Consumers are now actively searching for brands to support their eco-friendly values — things like reducing carbon footprint, toxins, waste emissions, and pollution. As a result, brands must now not only assess the need for eco-friendly action, but also question their readiness.
Below, we outline four sustainable actions companies can take, while presenting 20 must-ask questions for brand leadership to ask to help them assess their abilities, limitations, and potential global impact.
The company-owned package.
Remember the convenience of the milkman? Some dairy companies still adhere to the refill model, delivered to the customer’s door. Brands are now looking to leverage the eco-friendly approach of reusable containers to meet the demands of eco-conscience consumers.
A recent innovation in the reusable packaging industry is the launch of a company called Loop. Loop delivers products in high-quality packaging that can be returned and refilled — changing the ownership model of packaging from the consumer back to the producer. Consumers do not discard the package, rather Loop is delivered in a durable tote which is picked up for cleaning and replenishment.
The returnable packaging market is on the rise, with projections set to reach $51.2 billion by 2023. The demand for returnable packaging is attributed to implementation from various end-use industries, as well as rapid urbanization and the cost-effectiveness of returnable packaging.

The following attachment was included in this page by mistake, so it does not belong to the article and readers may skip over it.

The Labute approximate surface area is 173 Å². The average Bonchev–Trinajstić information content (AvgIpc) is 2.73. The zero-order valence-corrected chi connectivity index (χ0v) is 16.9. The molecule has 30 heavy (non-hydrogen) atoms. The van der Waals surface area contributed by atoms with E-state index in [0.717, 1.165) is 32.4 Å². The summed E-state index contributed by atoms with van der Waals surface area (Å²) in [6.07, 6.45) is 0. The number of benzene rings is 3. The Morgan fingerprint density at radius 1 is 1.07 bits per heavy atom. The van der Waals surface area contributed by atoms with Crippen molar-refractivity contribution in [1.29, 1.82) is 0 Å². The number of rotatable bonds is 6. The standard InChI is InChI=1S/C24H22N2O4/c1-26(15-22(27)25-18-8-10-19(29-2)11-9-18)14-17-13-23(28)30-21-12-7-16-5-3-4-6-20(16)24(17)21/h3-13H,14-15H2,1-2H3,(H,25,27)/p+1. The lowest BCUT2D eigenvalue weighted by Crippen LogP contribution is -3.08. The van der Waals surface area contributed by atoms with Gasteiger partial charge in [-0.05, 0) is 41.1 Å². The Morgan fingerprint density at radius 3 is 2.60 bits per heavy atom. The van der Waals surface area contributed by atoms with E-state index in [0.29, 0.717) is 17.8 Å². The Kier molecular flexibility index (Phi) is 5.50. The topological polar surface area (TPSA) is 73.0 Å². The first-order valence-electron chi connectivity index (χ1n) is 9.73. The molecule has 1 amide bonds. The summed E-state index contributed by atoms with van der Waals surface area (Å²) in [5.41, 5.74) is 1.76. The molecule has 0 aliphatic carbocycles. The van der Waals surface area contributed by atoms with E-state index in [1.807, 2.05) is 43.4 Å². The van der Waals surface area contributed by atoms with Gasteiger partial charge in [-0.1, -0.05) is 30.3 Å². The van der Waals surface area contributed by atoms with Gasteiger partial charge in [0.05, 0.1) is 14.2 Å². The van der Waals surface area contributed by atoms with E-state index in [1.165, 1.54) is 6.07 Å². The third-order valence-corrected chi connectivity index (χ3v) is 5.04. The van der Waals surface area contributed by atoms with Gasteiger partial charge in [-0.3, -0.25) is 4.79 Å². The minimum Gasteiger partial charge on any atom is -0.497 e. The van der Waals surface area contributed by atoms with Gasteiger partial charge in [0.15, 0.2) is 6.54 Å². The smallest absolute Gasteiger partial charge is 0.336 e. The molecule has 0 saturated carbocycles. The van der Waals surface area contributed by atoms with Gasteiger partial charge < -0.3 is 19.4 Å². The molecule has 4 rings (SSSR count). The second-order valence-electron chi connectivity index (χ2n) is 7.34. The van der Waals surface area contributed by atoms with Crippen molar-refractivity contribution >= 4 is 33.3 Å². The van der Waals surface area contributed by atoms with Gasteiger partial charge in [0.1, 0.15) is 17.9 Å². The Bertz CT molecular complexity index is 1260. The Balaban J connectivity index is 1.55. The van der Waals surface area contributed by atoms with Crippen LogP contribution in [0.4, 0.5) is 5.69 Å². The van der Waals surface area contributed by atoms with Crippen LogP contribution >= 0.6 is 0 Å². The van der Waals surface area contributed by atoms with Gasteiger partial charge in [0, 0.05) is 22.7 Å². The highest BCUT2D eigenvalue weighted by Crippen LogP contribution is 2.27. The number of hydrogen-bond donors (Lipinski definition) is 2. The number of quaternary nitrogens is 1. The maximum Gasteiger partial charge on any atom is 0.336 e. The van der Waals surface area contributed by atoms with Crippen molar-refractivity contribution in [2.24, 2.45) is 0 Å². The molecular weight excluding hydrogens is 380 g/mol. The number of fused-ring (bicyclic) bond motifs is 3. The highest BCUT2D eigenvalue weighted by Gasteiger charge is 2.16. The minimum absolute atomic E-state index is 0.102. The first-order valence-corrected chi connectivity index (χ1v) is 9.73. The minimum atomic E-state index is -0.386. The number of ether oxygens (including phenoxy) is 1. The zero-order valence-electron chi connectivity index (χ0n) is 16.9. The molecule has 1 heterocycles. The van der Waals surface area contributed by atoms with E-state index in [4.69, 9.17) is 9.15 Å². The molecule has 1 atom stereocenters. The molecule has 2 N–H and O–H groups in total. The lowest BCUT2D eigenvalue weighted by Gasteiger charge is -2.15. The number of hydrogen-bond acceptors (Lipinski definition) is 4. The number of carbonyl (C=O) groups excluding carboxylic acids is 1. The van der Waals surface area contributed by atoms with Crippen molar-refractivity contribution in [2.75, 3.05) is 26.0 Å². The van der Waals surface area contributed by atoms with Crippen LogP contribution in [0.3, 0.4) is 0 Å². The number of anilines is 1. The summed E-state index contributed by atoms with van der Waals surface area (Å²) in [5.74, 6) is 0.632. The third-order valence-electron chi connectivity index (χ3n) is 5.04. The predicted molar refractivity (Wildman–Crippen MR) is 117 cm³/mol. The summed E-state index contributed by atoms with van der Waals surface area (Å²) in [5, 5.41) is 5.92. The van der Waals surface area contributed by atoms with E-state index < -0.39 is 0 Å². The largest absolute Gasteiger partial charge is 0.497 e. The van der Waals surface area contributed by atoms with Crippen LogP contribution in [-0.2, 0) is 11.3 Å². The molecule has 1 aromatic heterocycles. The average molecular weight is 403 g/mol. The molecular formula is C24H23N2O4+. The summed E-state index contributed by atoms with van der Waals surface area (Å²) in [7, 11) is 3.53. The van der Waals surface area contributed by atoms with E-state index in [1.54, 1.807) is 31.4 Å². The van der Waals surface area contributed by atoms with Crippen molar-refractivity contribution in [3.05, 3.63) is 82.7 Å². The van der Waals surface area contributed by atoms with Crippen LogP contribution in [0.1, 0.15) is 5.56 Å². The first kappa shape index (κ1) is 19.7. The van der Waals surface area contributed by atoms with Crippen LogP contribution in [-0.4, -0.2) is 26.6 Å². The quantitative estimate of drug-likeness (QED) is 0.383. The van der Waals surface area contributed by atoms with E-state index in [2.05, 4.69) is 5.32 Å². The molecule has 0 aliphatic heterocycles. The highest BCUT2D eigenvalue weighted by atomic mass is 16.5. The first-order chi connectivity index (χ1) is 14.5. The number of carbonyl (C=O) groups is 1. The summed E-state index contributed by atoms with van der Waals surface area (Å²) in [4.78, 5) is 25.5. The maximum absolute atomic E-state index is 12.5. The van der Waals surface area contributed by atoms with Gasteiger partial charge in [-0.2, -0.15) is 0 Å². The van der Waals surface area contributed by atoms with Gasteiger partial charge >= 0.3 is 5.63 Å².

So far, Loop’s partners include: P&G, Nestle, PepsiCo, Unilever, Mars, Clorox, Coca-Cola, Mondelez, and Dannon with about 300 products that will be available. This program aims to reduce product waste by encouraging the use of durable packaging, rather than recycling the cardboard that grocery delivery services usually provide.
Recycled packaging and products.
The green packaging market, valued at $224.9 billion in 2018, is expected to register a CAGR of 5.7% between 2019 and 2024, according to a report from Market Insights. While some technological advances allow brands to explore green packaging and recyclable materials, high costs associated with environmentally-friendly options have kept some companies away.
Increased awareness about environmental concerns among both consumers and industries is driving packaging regulations and more advanced sustainability initiatives among companies.
For example, Nestle has helped advance the usage of recycled materials in packaging by setting goals for the percentage of recycled materials in their bottles. Most recently, one of Nestle’s European brands released a water bottle made of 100% recycled plastic, which set an even higher standard for innovation.
Some companies are also exploring recycled materials for the product itself. Adidas have pushed the boundaries of sustainable packaging by designing shoes that contain recycled plastic. In 2018, Adidas produced more than five million pairs of shoes using recycled plastic, and, according to the company, worked to double that figure in 2019.
One of the most effective ways of utilizing sustainable packaging is through the development and implementation of biodegradable materials.
This includes products that are produced without any plastic. The movement around plastic-free materials has recently centered around the discussion of plastic straws. Many beverage brands have committed to phasing out plastic straws to be replaced with more sustainable paper straws or lids that eliminate the need for straws at all.